• Blinded By Good Intentions

      The Wall Street Journal opinion page does a good job exposing bloated bureaucracy.  However, today's Obamacare op-ed by historian Robert Dallek is a Big Government lovefest.

      If the reform works as intended by expanding health insurance to an additional 30 million Americans and reducing the national debt, the Democrats will pillory the Republicans for the indefinite future.

      If.  If the "reform" actually covers 30 million while magically reducing the deficit. The odds of that are slim.

      Dallek suggests opponents of Obama care will endure comparisons to "Herbert Hoover's failed response to the Great Depression." That may be.  Opponents of Big Government get blamed for every problem. He's right that Hoover's policies failed, but he neglects to mention that Hoover's policies were not laissez-faire. They were sharply increased taxes and the trade-killing Smoot-Hawley tariff.

      Democrats will continue to enjoy their standing as the more compassionate advocates of needy Americans.

      The Dems do enjoy that standing, but that reputation is not based on success at helping the needy.  Many of their programs have locked the needy into a spiral of dependency and learned passivity. Supporting Big Government doesn't make one compassionate.  Good intentions are not the measure of a policy.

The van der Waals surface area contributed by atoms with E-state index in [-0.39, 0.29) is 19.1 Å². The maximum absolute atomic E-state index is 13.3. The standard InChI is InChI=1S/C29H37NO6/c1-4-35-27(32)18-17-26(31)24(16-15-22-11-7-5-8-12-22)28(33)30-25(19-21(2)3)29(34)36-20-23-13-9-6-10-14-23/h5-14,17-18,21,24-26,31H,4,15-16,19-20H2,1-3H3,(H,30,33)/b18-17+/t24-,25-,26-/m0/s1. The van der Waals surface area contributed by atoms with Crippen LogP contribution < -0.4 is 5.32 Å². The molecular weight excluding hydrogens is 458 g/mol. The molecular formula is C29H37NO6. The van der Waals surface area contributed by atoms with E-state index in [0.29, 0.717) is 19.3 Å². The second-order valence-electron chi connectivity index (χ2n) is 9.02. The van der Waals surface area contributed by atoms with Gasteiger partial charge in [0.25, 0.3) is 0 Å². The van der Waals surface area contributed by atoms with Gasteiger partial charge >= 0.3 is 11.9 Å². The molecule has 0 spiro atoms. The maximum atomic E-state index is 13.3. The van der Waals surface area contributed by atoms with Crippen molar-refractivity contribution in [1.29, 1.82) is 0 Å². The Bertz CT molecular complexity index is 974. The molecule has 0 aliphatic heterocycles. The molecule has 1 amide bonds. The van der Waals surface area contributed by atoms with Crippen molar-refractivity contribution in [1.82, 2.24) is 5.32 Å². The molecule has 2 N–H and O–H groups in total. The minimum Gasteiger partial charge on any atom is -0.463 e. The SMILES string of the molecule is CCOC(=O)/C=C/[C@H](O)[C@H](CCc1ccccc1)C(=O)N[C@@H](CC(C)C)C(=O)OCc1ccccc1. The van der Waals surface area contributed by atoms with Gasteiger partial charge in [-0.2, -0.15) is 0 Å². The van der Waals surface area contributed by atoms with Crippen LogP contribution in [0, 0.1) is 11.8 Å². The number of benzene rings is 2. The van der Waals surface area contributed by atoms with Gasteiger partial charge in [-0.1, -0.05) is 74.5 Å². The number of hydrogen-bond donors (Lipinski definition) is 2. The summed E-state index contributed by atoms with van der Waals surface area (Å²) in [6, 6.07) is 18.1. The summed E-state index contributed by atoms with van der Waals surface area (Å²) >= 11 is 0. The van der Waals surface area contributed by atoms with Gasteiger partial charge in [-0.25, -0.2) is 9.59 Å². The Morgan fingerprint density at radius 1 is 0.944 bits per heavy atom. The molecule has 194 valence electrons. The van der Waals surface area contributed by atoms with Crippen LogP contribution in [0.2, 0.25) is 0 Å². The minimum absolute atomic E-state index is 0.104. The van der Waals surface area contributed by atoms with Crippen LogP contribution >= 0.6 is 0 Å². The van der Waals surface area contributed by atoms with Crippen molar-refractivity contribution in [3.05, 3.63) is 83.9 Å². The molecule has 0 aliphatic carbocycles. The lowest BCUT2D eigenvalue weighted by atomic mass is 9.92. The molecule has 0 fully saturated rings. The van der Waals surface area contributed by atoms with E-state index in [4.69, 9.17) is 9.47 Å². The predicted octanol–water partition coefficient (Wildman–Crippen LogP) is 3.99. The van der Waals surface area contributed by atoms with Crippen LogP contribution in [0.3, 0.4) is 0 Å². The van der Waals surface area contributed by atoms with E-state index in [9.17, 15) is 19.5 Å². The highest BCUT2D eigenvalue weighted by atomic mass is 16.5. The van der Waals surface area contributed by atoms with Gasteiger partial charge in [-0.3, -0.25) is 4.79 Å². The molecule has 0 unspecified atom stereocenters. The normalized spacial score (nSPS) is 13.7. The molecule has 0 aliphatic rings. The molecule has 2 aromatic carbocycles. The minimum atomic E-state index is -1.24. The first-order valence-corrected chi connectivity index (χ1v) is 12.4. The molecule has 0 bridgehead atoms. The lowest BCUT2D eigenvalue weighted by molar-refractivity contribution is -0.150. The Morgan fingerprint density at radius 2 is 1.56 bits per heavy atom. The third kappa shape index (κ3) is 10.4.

... [T]he Obama White House can take great satisfaction from winning passage of a reform on a par with Franklin Roosevelt's 1935 Social Security law, and with Lyndon Johnson's 1964 Civil Rights bill, and the 1965 Medicare and federal aid to education laws.

      The civil rights laws were good.  But they were forms of deregulation -- they repealed government imposed segregation. But why should any party take satisfaction from passing Medicare and Social Security.  These unsustainable handouts will bankrupt future generations.

      ... [Obama] has carried off something of a minor miracle. The national health-insurance law is not the full measure of what it could have been. But then, in time, both Social Security and Medicare expanded beyond their original coverage. The same seems likely with President Obama's reform.

      Oh yes, this one will expand too.  They all do.

      Health Care